This chapter looks in detail at the Trinity. After examining the metaphysics of the Trinity as Anselm understands it, it turns to his constructive arguments for the doctrine: first for the divinity of the Word; second, for the distinctness of the Word from the Father; and third, for the procession of the Holy Spirit from both Father and Word. There are two works in which Anselm engages philosophically with Trinitarian doctrine. In the Monologion, he makes his constructive case for the doctrine, and in De incarnatione Verbi he clarifies the metaphysics of the Trinity in order to meet a challenge posed by Roscelin of Compiégne.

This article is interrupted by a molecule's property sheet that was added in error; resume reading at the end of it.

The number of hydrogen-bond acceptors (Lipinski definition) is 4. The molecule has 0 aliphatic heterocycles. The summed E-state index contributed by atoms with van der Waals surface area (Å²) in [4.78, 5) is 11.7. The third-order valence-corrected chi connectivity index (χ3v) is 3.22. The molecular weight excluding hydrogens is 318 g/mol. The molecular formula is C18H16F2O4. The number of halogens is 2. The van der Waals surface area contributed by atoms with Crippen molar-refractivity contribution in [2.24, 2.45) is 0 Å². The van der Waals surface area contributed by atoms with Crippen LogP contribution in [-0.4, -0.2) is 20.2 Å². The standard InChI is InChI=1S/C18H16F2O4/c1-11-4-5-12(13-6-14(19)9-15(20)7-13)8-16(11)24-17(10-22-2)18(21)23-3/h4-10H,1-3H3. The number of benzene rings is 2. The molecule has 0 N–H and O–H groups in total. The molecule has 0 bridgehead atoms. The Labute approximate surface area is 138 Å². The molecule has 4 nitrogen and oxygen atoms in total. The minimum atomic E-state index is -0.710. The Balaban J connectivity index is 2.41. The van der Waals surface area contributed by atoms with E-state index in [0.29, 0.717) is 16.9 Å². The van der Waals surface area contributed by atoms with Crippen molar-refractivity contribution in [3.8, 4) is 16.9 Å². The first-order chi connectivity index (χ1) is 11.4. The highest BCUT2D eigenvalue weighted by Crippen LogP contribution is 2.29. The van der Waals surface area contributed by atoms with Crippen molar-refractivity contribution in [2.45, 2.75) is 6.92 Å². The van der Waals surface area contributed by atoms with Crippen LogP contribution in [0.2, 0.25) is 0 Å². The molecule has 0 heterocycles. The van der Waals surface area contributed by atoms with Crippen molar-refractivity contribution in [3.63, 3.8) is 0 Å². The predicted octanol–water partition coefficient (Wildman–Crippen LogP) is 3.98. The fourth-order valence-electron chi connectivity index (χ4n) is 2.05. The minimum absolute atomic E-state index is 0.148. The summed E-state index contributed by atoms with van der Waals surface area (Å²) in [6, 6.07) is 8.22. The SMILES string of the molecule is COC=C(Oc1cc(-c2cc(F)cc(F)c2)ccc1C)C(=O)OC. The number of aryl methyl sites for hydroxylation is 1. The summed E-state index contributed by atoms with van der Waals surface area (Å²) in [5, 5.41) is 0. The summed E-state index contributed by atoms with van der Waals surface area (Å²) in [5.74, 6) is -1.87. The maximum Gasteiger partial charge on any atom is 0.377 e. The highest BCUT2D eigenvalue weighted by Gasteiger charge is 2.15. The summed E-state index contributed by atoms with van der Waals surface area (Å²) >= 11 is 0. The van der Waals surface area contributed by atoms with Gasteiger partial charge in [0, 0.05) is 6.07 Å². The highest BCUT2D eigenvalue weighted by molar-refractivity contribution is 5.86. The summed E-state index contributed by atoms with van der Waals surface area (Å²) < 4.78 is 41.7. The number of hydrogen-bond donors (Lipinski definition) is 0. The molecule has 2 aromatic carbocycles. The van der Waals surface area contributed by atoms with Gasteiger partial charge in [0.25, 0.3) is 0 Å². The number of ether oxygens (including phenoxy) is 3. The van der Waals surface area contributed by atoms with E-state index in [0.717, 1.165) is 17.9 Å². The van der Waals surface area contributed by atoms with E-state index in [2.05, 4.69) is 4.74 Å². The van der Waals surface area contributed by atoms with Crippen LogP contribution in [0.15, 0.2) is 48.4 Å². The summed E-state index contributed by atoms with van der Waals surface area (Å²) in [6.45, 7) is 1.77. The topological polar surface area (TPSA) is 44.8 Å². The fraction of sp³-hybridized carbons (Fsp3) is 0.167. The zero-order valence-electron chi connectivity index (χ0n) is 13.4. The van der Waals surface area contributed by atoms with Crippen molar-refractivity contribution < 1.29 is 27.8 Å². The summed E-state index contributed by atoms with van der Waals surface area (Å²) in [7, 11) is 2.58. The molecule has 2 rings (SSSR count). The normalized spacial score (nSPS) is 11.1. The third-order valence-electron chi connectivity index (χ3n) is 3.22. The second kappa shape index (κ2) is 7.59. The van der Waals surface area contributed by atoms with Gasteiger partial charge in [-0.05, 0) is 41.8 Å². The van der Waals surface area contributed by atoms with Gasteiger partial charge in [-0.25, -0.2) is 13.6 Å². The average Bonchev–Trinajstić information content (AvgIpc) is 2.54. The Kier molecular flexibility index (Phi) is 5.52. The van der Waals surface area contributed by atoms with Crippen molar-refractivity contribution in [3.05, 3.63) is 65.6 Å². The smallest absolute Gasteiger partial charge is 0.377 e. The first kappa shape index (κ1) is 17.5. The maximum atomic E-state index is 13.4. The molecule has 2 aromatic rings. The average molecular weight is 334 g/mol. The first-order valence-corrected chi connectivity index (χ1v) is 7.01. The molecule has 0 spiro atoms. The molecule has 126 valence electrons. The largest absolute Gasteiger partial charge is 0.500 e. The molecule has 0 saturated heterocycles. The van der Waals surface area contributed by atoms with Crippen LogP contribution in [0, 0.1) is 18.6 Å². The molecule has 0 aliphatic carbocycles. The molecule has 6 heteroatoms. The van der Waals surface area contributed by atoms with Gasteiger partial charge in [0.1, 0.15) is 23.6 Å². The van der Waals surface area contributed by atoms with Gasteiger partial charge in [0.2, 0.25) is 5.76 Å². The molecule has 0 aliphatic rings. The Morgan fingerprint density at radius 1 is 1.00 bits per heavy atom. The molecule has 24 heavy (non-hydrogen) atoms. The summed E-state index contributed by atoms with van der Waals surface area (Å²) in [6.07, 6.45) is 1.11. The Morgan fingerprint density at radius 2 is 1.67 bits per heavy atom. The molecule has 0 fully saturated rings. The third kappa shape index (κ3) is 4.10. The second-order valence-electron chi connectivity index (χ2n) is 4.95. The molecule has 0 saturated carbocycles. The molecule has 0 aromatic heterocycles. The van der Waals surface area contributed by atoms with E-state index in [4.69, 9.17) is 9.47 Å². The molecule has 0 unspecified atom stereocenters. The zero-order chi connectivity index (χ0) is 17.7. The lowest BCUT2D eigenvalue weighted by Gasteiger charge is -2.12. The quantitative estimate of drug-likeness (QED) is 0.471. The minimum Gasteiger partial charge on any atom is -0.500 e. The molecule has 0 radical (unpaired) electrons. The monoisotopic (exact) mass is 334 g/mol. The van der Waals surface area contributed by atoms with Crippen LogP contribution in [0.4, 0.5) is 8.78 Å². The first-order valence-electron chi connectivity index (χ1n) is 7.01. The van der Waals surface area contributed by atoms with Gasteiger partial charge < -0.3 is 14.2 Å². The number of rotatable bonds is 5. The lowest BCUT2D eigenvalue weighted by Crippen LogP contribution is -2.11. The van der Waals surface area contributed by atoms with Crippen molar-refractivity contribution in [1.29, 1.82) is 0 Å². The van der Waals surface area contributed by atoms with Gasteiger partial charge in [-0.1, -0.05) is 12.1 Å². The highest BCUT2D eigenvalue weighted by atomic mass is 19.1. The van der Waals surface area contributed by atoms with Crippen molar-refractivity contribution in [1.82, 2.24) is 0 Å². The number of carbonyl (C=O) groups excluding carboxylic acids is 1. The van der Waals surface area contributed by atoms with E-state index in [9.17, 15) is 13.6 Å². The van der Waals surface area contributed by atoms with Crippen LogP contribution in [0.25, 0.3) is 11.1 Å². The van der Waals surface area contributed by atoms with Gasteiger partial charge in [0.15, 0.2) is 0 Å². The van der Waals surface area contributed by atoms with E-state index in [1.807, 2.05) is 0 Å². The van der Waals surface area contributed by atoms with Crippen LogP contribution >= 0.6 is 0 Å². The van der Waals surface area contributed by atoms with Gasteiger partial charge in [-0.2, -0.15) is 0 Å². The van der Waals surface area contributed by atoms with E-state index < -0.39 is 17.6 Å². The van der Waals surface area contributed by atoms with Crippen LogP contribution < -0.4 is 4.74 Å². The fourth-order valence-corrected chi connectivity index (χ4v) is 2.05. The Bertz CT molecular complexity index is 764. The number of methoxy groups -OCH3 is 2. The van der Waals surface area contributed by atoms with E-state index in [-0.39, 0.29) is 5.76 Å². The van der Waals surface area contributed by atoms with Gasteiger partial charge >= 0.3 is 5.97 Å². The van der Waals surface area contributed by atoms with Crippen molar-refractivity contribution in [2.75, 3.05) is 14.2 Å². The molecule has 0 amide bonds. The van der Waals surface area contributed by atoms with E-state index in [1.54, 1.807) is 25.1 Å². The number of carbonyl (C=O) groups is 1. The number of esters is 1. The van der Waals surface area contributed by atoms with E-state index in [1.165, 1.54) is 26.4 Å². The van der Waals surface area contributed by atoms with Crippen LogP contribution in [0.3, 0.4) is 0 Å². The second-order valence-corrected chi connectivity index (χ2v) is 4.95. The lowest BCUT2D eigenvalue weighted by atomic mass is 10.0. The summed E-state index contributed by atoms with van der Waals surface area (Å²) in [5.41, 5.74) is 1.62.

Oxford Scholarship Online requires a subscription or purchase to access the full text of books within the service. Public users can however freely search the site and view the abstracts and keywords for each book and chapter.
If you think you should have access to this title, please contact your librarian.